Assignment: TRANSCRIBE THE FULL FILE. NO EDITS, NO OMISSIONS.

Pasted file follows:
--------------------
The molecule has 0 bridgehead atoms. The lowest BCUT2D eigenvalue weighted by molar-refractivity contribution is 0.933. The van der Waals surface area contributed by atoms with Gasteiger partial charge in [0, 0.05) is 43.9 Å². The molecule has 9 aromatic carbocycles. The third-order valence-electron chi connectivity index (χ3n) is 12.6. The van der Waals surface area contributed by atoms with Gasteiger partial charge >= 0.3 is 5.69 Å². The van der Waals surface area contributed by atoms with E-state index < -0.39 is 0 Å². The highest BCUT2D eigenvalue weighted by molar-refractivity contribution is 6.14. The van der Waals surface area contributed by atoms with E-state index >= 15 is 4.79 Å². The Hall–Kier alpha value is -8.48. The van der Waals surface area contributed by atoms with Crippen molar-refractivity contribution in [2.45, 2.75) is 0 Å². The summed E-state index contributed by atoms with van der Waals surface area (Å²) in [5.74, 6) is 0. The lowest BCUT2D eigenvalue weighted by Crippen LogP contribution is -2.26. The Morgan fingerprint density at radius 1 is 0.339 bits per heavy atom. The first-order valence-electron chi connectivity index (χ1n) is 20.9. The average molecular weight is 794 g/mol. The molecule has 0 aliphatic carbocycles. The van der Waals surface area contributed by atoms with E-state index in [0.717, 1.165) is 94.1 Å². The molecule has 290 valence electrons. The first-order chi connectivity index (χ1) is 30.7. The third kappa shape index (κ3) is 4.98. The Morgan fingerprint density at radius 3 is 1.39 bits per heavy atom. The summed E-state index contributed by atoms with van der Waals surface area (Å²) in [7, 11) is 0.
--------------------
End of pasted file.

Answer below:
The molecule has 0 bridgehead atoms. The lowest BCUT2D eigenvalue weighted by molar-refractivity contribution is 0.933. The van der Waals surface area contributed by atoms with Gasteiger partial charge in [0, 0.05) is 43.9 Å². The molecule has 9 aromatic carbocycles. The third-order valence-electron chi connectivity index (χ3n) is 12.6. The van der Waals surface area contributed by atoms with Gasteiger partial charge >= 0.3 is 5.69 Å². The van der Waals surface area contributed by atoms with E-state index < -0.39 is 0 Å². The highest BCUT2D eigenvalue weighted by molar-refractivity contribution is 6.14. The van der Waals surface area contributed by atoms with E-state index >= 15 is 4.79 Å². The Hall–Kier alpha value is -8.48. The van der Waals surface area contributed by atoms with Crippen molar-refractivity contribution in [2.45, 2.75) is 0 Å². The summed E-state index contributed by atoms with van der Waals surface area (Å²) in [5.74, 6) is 0. The lowest BCUT2D eigenvalue weighted by Crippen LogP contribution is -2.26. The Morgan fingerprint density at radius 1 is 0.339 bits per heavy atom. The first-order valence-electron chi connectivity index (χ1n) is 20.9. The average molecular weight is 794 g/mol. The molecule has 0 aliphatic carbocycles. The van der Waals surface area contributed by atoms with E-state index in [0.717, 1.165) is 94.1 Å². The molecule has 290 valence electrons. The first-order chi connectivity index (χ1) is 30.7. The third kappa shape index (κ3) is 4.98. The Morgan fingerprint density at radius 3 is 1.39 bits per heavy atom. The summed E-state index contributed by atoms with van der Waals surface area (Å²) in [7, 11) is 0.